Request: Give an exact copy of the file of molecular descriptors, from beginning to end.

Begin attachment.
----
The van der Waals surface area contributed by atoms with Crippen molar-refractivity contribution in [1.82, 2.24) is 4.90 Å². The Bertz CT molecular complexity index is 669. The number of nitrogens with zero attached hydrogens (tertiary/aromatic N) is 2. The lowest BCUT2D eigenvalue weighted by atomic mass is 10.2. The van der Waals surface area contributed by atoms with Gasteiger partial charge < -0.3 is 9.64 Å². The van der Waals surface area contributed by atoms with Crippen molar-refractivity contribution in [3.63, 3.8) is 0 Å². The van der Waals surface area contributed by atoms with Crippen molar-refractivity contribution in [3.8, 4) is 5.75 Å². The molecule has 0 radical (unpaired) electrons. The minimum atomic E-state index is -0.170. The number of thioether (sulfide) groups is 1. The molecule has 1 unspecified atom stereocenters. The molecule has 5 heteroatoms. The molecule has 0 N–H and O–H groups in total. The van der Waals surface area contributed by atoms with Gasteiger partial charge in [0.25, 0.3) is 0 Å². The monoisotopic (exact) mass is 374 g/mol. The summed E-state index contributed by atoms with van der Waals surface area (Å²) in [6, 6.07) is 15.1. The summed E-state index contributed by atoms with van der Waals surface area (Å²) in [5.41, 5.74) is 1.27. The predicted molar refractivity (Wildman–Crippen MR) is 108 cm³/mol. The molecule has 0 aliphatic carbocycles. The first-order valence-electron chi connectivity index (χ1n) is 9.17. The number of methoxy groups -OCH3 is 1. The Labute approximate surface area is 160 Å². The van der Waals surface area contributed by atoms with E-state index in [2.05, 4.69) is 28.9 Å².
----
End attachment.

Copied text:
The van der Waals surface area contributed by atoms with Crippen molar-refractivity contribution in [1.82, 2.24) is 4.90 Å². The Bertz CT molecular complexity index is 669. The number of nitrogens with zero attached hydrogens (tertiary/aromatic N) is 2. The lowest BCUT2D eigenvalue weighted by atomic mass is 10.2. The van der Waals surface area contributed by atoms with Gasteiger partial charge < -0.3 is 9.64 Å². The van der Waals surface area contributed by atoms with Crippen molar-refractivity contribution in [3.63, 3.8) is 0 Å². The van der Waals surface area contributed by atoms with Crippen molar-refractivity contribution in [3.8, 4) is 5.75 Å². The molecule has 0 radical (unpaired) electrons. The minimum atomic E-state index is -0.170. The number of thioether (sulfide) groups is 1. The molecule has 1 unspecified atom stereocenters. The molecule has 5 heteroatoms. The molecule has 0 N–H and O–H groups in total. The van der Waals surface area contributed by atoms with Gasteiger partial charge in [0.25, 0.3) is 0 Å². The monoisotopic (exact) mass is 374 g/mol. The summed E-state index contributed by atoms with van der Waals surface area (Å²) in [6, 6.07) is 15.1. The summed E-state index contributed by atoms with van der Waals surface area (Å²) in [5.41, 5.74) is 1.27. The predicted molar refractivity (Wildman–Crippen MR) is 108 cm³/mol. The molecule has 0 aliphatic carbocycles. The first-order valence-electron chi connectivity index (χ1n) is 9.17. The number of methoxy groups -OCH3 is 1. The Labute approximate surface area is 160 Å². The van der Waals surface area contributed by atoms with E-state index in [2.05, 4.69) is 28.9 Å².